Dead Sea minerals are advertised as a major selling point for many skincare and beauty products. But what’s the hype all about -- and are Dead Sea minerals worth it?

Tourists from across the globe visit the Dead Sea each year to experience the unique saltwater lake. The mineral-rich Dead Sea mud, as well as the extra-salty water, is renowned for having healing properties. However, you don’t need to book a flight to experience these benefits for yourself. Products with Dead Sea minerals in them offer an easy way to take those restorative properties home.

Wondering what Dead Sea minerals can do for you, and why they’re so special? Let’s take a closer look at what you should know about the minerals of the Dead Sea.

What Makes the Dead Sea Special?

What Makes the Dead Sea Special

The list of things that make this landlocked saltwater lake unique is long. The Dead Sea boasts the lowest elevation of any land of the Earth, at more than 1,400 feet below sea level. Each year, it gets a bit lower, as the water that once ran into the sea from the Jordan River now gets used by the inhabitants of Palestine, Israel, and Jordan. Someday, this might cause the waters to drain away entirely.

The Dead Sea is a hypersaline lake, making it one of the saltiest bodies of water in the world, and it's also the deepest of all the hypersaline lakes. Its salt content is about nine times greater than that of the ocean. This high salt and mineral content means animals and plants can’t thrive in its waters, which is where the name comes from. Exploring the Dead Sea has proved a challenge for researchers: swallowing the ultra-salty water on accident can quickly lead to asphyxiation, making divers reluctant to probe its depths.

All around the Dead Sea, a crust of salt lies on every rock and surface. People can’t truly swim in this water -- the salt makes it so dense that you can only float. However, this harsh sea isn’t as dead as the name would have you believe. Some microbes live in the thick salty water, thriving in the absence of competitors that can’t survive the salinity.

How Was the Dead Sea Formed?

How Was the Dead Sea Formed

Scientists aren’t quite sure just how this unique place came to be, but they have a few theories. No matter what, we know the shifting of the Earth’s tectonic plates created this deep rift in the land that reaches well below sea level. But it’s not clear whether a true rift caused the Dead Sea or an extension of the Earth’s crust in a “stepover” fault. There’s a great deal of fascinating geology in this part of the world, making it hard to pinpoint exactly what caused the Dead Sea to form.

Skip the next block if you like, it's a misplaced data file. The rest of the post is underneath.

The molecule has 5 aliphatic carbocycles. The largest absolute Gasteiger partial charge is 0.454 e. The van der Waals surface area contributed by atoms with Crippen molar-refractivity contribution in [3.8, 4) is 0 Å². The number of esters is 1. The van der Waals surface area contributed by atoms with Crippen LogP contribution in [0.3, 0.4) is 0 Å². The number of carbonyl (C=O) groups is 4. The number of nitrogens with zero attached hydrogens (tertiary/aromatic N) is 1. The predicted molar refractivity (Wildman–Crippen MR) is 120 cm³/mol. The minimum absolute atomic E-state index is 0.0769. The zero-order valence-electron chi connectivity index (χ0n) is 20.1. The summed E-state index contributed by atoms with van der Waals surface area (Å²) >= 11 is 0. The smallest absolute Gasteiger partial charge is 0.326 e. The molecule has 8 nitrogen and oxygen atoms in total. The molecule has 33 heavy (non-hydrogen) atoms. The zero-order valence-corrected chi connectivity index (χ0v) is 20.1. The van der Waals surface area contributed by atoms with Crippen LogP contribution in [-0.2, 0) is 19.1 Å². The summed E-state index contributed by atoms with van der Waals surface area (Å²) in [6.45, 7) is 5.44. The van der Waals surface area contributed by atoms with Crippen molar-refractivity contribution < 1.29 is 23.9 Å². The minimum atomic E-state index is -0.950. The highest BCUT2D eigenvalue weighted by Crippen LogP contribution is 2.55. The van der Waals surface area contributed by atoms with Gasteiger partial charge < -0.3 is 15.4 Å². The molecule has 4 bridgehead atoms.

Water from the Mediterranean initially flooded the Dead Sea area, millions of years ago. This bay was connected to the sea until the rifts in the Earth’s crust caused the land around it to rise, cutting it off from water supplies aside from the Jordan River and underground springs. Over the centuries, the bodies of water in this valley shifted, changed, and eventually formed the modern-day Dead Sea.

Minerals and Mud of the Dead Sea

Minerals and Mud of the Dead Sea

In addition to being geologically unique and extremely salty, the Dead Sea boasts dozens of different minerals in its mud and water. People have been using the Dead Sea for its restorative properties for centuries.

Some believe that the Queen of Sheba was the first to state that this body of water had healing properties. Famous people from Cleopatra to modern-day celebrities have found ways to use Dead Sea minerals for their own health and beauty needs.

Today, people no longer need to travel to this natural spa to reap its benefits. Many companies harvest the minerals and salts from the Dead Sea and package them into products that get shipped all over the world. People use these ingredients to treat issues ranging from external problems, like psoriasis and dermatitis, to diseases like fibromyalgia.

Mud soaks, mineral baths, face masks, and more are made using the minerals found in the water and along the banks of this hypersaline lake.

Why Minerals are Good for You

Why Minerals are Good for You

For the most part, the human body takes care of itself. However, it doesn’t make all the minerals and vitamins that we need -- that’s why we have to eat healthy foods or take certain supplements to avoid deficiencies. There are two types of minerals our bodies need, macrominerals and microminerals. We need macrominerals in larger amounts and microminerals in much smaller amounts.

It’s not just our internal organs that benefit from these minerals: the surface of our skin does too. Many minerals come from salt, so the high salinity of the Dead Sea also means a higher mineral content.

The Benefits of Dead Sea Minerals

How exactly can these minerals benefit you? Let’s take a look at a few of the issues that Dead Sea minerals, such as zinc, calcium, and magnesium, can improve when applied to the skin.







Dry Skin



Hair Loss


What Can Dead Sea Minerals Do for You?

The minerals found in the Dead Sea are also found elsewhere in the world. They just aren’t found in such high concentrations. Thanks to its unique geological factors, the Dead Sea happens to have large amounts of these proven useful nutrients.

That makes the Dead Sea an easy, effective source of mineral content with visible benefits for the face, scalp, and skin. It’s not pseudo-science: researchers have conducted many studies on the beneficial properties of all these minerals.

If you’re interested in natural, sustainable skincare with a scientific basis, you’ll love products containing Dead Sea minerals. When’s the last time you checked the ingredient labels on your skincare products? Are you ready to give the proven natural benefits of Dead Sea minerals a try? Leave a comment and let us know!

Featured Image:  Public Domain, Adiel lo, via Wikimedia Commons.


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